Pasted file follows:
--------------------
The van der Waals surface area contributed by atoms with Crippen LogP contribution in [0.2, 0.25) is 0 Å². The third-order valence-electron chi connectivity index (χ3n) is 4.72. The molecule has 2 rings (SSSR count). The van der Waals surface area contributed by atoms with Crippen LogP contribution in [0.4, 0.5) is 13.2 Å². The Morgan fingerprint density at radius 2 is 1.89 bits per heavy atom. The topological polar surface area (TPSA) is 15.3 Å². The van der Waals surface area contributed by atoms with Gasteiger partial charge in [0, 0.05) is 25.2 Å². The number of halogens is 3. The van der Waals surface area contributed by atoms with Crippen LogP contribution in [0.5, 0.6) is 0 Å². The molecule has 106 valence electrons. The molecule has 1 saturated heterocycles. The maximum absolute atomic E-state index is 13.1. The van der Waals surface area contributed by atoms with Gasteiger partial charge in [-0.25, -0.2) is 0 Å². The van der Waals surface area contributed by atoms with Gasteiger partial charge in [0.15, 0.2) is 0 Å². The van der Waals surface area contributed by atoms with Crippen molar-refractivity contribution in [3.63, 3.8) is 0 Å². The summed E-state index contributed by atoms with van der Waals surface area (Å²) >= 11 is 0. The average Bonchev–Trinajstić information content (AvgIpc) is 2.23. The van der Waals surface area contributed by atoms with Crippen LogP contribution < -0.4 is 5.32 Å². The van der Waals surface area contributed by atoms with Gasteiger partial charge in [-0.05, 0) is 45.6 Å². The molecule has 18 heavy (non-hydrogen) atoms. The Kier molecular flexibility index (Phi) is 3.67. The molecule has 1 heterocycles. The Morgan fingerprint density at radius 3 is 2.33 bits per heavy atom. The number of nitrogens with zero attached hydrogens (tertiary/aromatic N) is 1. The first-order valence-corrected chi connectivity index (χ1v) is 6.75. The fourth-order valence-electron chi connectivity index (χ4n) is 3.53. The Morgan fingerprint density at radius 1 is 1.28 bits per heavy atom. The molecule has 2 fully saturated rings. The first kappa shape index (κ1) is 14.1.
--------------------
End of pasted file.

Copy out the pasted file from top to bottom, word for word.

The van der Waals surface area contributed by atoms with Crippen LogP contribution in [0.2, 0.25) is 0 Å². The third-order valence-electron chi connectivity index (χ3n) is 4.72. The molecule has 2 rings (SSSR count). The van der Waals surface area contributed by atoms with Crippen LogP contribution in [0.4, 0.5) is 13.2 Å². The Morgan fingerprint density at radius 2 is 1.89 bits per heavy atom. The topological polar surface area (TPSA) is 15.3 Å². The van der Waals surface area contributed by atoms with Gasteiger partial charge in [0, 0.05) is 25.2 Å². The number of halogens is 3. The van der Waals surface area contributed by atoms with Crippen LogP contribution in [0.5, 0.6) is 0 Å². The molecule has 106 valence electrons. The molecule has 1 saturated heterocycles. The maximum absolute atomic E-state index is 13.1. The van der Waals surface area contributed by atoms with Gasteiger partial charge in [-0.25, -0.2) is 0 Å². The van der Waals surface area contributed by atoms with Gasteiger partial charge in [0.15, 0.2) is 0 Å². The van der Waals surface area contributed by atoms with Crippen molar-refractivity contribution in [3.63, 3.8) is 0 Å². The summed E-state index contributed by atoms with van der Waals surface area (Å²) >= 11 is 0. The average Bonchev–Trinajstić information content (AvgIpc) is 2.23. The van der Waals surface area contributed by atoms with Crippen LogP contribution < -0.4 is 5.32 Å². The van der Waals surface area contributed by atoms with Gasteiger partial charge in [-0.05, 0) is 45.6 Å². The molecule has 18 heavy (non-hydrogen) atoms. The Kier molecular flexibility index (Phi) is 3.67. The molecule has 1 heterocycles. The Morgan fingerprint density at radius 3 is 2.33 bits per heavy atom. The number of nitrogens with zero attached hydrogens (tertiary/aromatic N) is 1. The first-order valence-corrected chi connectivity index (χ1v) is 6.75. The fourth-order valence-electron chi connectivity index (χ4n) is 3.53. The Morgan fingerprint density at radius 1 is 1.28 bits per heavy atom. The molecule has 2 fully saturated rings. The first kappa shape index (κ1) is 14.1.